CFS/FM: How Much Have You Improved?

Discussion in 'Fibromyalgia Main Forum' started by Slayadragon, Jul 22, 2008.

  1. Slayadragon

    Slayadragon New Member

    I've been happy to see that a lot of people here recently have reported improvements in their functioning and subjective well-being as a result of various treatments. That's really exciting!

    However, it's often hard to gauge how much people have improved or why they've done so.

    I thus thought I'd ask folks who have improved to rate their "before" and their "now" functioning on a consistent scale.

    The one below isn't perfect, but it's the best one I've seen. (I think that mezombie originally introduced me to it. If so, thanks!)

    Thanks much for participating!


    Updated 10-05

    Bell's CFS Disability Scale

    This scale is from The Doctor's Guide to Chronic Fatigue Syndrome, by David S. Bell, MD, pages 122-123. Addison-Wesley Publishing Company, Reading, MA. Copyright © 1994, 1995

    The attempt is to document as accurately as possible the severity of symptoms, the degree of activity impairment with both activity and rest, and the functional ability regarding full-time work.

    100 No symptoms at rest. No symptoms with exercise; normal overall activity level; able to work full-time without difficulty.

    90 No symptoms at rest; mild symptoms with activity; normal overall activity level; able to work full-time without difficulty.

    80 Mild symptoms at rest, symptoms worsened by exertion; minimal activity restriction noted for activities requiring exertion only; able to work full-time with difficulty in jobs requiring exertion.

    70 Mild symptoms at rest; some daily activity limitation clearly noted. Overall functioning close to 90% of expected except for activities requiring exertion. Able to work full-time with difficulty.

    60 Mild to moderate symptoms at rest; daily activity limitation clearly noted. Overall functioning 70%-90%. Unable to work full-time in jobs requiring physical labor, but able to work full-time in light activities if hours flexible.

    50 Moderate symptoms at rest; moderate to severe symptoms with exercise or activity; overall activity level reduced to 70% of expected. Unable to perform strenuous duties, but able to perform light duty or deskwork 4-5 hours a day, but requires rest periods.

    40 Moderate symptoms at rest. Moderate to severe symptoms with exercise or activity; overall activity level reduced to 50%-70% of expected. Not confined to house. Unable to perform strenuous duties; able to perform light duty or deskwork 3-4 hours a day, but requires rest periods.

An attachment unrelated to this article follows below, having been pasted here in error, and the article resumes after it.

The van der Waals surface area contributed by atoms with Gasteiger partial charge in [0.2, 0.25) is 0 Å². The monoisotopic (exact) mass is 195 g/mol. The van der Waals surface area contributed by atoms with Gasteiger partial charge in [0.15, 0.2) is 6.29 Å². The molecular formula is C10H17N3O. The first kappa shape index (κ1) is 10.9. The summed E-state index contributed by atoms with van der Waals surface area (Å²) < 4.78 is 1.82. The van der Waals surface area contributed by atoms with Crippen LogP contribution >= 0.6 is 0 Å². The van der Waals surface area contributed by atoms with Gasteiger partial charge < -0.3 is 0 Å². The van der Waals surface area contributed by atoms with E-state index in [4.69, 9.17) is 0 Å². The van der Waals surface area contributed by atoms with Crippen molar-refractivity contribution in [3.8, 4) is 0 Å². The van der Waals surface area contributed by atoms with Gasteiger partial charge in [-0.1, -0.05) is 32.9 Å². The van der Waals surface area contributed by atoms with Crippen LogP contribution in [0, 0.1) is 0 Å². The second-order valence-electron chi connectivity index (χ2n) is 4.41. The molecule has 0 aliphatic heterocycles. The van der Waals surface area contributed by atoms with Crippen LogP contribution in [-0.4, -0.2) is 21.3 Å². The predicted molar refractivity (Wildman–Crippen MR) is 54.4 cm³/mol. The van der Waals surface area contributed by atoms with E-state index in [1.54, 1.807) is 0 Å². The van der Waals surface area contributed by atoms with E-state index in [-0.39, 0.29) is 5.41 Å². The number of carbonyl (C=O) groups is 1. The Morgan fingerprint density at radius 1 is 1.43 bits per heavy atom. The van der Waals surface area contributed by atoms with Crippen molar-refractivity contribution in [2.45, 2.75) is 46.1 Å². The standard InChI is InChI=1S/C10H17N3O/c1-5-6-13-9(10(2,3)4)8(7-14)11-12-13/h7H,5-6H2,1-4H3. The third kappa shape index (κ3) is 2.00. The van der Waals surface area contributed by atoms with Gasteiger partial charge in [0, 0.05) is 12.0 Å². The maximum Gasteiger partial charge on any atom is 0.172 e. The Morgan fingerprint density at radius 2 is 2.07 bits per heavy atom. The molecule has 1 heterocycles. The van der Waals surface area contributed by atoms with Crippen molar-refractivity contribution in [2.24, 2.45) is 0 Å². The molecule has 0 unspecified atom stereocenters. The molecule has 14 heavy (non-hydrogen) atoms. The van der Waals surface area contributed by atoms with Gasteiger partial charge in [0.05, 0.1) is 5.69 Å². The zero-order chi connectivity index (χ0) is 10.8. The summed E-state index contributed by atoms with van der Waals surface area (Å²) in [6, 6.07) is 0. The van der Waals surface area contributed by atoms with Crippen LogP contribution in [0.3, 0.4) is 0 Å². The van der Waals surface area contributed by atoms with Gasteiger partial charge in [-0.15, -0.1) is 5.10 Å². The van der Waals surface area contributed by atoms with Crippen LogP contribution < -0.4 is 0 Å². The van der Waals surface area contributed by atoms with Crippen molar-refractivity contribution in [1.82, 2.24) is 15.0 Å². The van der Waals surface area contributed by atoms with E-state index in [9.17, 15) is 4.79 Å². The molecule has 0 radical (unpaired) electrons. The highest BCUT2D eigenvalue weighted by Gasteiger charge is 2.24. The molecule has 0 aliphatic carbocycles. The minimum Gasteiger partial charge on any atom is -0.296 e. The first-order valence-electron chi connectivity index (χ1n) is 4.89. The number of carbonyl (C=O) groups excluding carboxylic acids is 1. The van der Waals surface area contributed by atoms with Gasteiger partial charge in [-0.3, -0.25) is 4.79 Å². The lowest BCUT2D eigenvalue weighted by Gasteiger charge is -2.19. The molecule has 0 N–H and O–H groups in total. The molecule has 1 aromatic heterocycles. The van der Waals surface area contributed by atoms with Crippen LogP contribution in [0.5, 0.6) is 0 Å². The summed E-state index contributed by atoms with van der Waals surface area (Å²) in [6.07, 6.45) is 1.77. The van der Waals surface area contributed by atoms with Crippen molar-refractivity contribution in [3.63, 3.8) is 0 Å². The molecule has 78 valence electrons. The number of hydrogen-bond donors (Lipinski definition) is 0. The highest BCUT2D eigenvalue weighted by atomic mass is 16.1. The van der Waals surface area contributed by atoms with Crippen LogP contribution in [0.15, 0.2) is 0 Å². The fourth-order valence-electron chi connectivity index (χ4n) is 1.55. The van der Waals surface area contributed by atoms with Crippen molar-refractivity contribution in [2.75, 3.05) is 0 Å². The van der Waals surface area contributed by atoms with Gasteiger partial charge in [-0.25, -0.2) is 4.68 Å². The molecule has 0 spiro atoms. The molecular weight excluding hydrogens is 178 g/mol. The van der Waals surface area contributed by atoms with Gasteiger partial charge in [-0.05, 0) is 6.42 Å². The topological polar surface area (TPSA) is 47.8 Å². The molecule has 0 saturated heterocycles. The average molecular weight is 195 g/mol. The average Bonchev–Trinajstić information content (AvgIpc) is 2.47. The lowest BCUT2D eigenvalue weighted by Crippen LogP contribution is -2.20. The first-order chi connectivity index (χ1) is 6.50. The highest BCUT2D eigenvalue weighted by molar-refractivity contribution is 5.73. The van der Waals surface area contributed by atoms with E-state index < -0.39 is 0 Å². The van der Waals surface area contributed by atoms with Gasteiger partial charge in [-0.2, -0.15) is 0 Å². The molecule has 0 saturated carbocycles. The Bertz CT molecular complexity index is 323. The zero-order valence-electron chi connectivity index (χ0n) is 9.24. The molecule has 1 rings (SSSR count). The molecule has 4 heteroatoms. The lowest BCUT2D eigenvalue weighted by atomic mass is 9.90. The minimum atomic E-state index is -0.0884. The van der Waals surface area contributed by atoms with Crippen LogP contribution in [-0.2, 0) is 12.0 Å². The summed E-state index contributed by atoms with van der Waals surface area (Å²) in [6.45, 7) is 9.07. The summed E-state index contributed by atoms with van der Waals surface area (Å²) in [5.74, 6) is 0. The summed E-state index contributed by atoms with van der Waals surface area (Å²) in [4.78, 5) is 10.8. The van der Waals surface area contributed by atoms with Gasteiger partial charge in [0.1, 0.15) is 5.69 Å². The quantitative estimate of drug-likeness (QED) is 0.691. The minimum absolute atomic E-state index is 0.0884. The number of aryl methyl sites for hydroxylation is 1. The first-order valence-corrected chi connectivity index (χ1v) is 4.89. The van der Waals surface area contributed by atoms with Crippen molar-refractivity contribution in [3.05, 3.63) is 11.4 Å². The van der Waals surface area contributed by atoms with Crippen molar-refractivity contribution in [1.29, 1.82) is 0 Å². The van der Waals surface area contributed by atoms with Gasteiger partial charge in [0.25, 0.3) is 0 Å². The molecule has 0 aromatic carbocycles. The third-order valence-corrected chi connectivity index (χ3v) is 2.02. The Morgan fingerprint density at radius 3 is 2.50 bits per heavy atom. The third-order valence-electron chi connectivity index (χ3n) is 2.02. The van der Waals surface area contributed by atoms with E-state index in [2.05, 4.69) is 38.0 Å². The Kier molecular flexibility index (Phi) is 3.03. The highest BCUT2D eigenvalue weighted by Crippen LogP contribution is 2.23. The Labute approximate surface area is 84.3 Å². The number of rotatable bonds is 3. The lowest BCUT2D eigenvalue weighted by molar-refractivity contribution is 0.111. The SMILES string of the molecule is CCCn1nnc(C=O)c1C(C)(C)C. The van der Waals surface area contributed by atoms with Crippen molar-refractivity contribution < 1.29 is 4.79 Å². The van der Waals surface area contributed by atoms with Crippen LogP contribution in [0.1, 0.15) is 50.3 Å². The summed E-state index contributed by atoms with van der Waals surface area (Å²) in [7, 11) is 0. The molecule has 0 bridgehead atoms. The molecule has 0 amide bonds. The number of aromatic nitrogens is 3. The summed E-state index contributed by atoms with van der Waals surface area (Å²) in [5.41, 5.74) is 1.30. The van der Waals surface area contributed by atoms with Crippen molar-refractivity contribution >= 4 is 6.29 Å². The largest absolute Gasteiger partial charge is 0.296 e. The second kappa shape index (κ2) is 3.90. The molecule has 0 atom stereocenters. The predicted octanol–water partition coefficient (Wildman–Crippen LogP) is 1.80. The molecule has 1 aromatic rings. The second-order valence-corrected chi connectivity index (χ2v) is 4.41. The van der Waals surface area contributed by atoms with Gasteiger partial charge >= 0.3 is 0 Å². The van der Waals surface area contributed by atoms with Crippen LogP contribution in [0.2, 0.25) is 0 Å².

30 Moderate to severe symptoms at rest. Severe symptoms with any exercise; overall activity level reduced to 50% of expected. Usually confined to house. Unable to perform any strenuous tasks. Able to perform deskwork 2-3 hours a day but requires rest periods.

    20 Moderate to severe symptoms at rest. Severe symptoms with any exercise; overall activity level reduced to 30%-50% of expected. Unable to leave house except rarely; confined to bed most of day; unable to concentrate for more than 1 hour a day.

    10 Severe symptoms at rest; bedridden the majority of the time. No travel outside of the house. Marked cognitive symptoms preventing concentration.

    0 Severe symptoms on a continuous basis; bedridden constantly; unable to care for self.


    I was at maybe 60% for most of my first decade of my illness. I got to that level only with the help of a bunch of different things (including supplementation of about 10 hormones, controlling candida, avoiding food allergens and addressing sleep).

    I dropped to about 50% in 2006 (with the notable exception of a two-week trip to rural Japan when to my surprise I jumped to 90%). I was at about 20-30% in 2007 (except when I made a superhuman effort to drive to Indianapolis to see my doctor).

    Now I'm at about 80% most of the time. (Occasionally as low as 50% when I'm pushing detox too much by mistake, occasionally 90%.)

    All I have done differently is mold avoidance and various sorts of detox (cholestyramine, methylation supplements, intravenous vitamin C, brown seaweed). It's been a steady improvement upwards since I left my house back in early December 2007, though the real improvement has only been in the past couple of months. The first six months were _hard_. I wasn't feeling a lot better yet but had tons more things to do. This has been a difficult process (emotionally, physically, financially) and I can see why people would be disinclined to do it. It seems to be finally paying off though.

    I still would like to "get my brain back," but by normal standards my brain is perfectly fine. It's just not what it was like "before," especially when it comes to task-switching (a problem that manifests itself especially when I try to approach major writing projects.) This seems to be a dopamine problem, I think with the receptors rather than the levels. (Search Wikipedia for "Richard Deth" for more info on this.)

    I feel quite certain I can get to a higher level than this, since I'm continuing to get detox symptoms like mad. Just how much better, we shall see.

    The only problem that I can see is Erik's comment that mold plumes are getting bigger and more numerous. However, if the whole world fills mold we're all going to be in trouble (or at least the 25% of the population who cannot easily handle limited amounts of it will be), and so perhaps I will try not to worry about that.
    [This Message was Edited on 07/30/2008]
  2. Catseye

    Catseye Member

    0 twenty months ago, now around 40-50,maybe more, it's hard to tell because I haven't pushed myself lately

    I'm going to ride my bike this afternoon and see what happens